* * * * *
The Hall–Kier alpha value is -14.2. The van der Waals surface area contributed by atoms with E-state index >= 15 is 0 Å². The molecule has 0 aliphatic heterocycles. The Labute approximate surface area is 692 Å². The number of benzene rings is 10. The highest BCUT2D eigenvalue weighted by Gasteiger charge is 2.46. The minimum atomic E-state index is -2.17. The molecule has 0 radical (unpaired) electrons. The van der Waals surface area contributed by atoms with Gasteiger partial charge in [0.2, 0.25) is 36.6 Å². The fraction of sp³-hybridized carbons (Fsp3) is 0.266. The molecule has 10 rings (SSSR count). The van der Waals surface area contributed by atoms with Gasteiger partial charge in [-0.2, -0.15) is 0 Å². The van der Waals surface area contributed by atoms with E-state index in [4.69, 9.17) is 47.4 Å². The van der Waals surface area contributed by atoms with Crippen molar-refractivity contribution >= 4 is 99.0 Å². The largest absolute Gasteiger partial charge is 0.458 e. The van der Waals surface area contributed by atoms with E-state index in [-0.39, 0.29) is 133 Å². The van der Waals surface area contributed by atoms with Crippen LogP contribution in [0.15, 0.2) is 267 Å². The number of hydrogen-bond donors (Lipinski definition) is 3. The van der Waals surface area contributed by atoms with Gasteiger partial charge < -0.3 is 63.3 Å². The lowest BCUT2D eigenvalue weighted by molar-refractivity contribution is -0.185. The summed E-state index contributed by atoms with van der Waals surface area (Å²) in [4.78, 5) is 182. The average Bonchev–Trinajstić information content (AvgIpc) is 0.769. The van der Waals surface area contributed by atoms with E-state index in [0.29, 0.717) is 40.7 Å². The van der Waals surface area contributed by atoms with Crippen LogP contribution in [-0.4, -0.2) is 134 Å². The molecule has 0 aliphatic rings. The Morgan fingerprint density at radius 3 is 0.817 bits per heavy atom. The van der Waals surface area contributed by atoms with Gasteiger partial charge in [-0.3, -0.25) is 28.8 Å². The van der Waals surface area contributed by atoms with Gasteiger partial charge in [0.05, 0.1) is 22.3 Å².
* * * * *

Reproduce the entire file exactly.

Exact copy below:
The Hall–Kier alpha value is -14.2. The van der Waals surface area contributed by atoms with E-state index >= 15 is 0 Å². The molecule has 0 aliphatic heterocycles. The Labute approximate surface area is 692 Å². The number of benzene rings is 10. The highest BCUT2D eigenvalue weighted by Gasteiger charge is 2.46. The minimum atomic E-state index is -2.17. The molecule has 0 radical (unpaired) electrons. The van der Waals surface area contributed by atoms with Gasteiger partial charge in [0.2, 0.25) is 36.6 Å². The fraction of sp³-hybridized carbons (Fsp3) is 0.266. The molecule has 10 rings (SSSR count). The van der Waals surface area contributed by atoms with Gasteiger partial charge in [-0.2, -0.15) is 0 Å². The van der Waals surface area contributed by atoms with E-state index in [4.69, 9.17) is 47.4 Å². The van der Waals surface area contributed by atoms with Crippen molar-refractivity contribution >= 4 is 99.0 Å². The largest absolute Gasteiger partial charge is 0.458 e. The van der Waals surface area contributed by atoms with E-state index in [-0.39, 0.29) is 133 Å². The van der Waals surface area contributed by atoms with Crippen LogP contribution in [0.15, 0.2) is 267 Å². The number of hydrogen-bond donors (Lipinski definition) is 3. The van der Waals surface area contributed by atoms with Gasteiger partial charge < -0.3 is 63.3 Å². The lowest BCUT2D eigenvalue weighted by molar-refractivity contribution is -0.185. The summed E-state index contributed by atoms with van der Waals surface area (Å²) in [4.78, 5) is 182. The average Bonchev–Trinajstić information content (AvgIpc) is 0.769. The van der Waals surface area contributed by atoms with E-state index in [0.29, 0.717) is 40.7 Å². The van der Waals surface area contributed by atoms with Crippen LogP contribution in [-0.4, -0.2) is 134 Å². The molecule has 0 aliphatic rings. The Morgan fingerprint density at radius 3 is 0.817 bits per heavy atom. The van der Waals surface area contributed by atoms with Gasteiger partial charge in [-0.3, -0.25) is 28.8 Å². The van der Waals surface area contributed by atoms with Gasteiger partial charge in [0.05, 0.1) is 22.3 Å².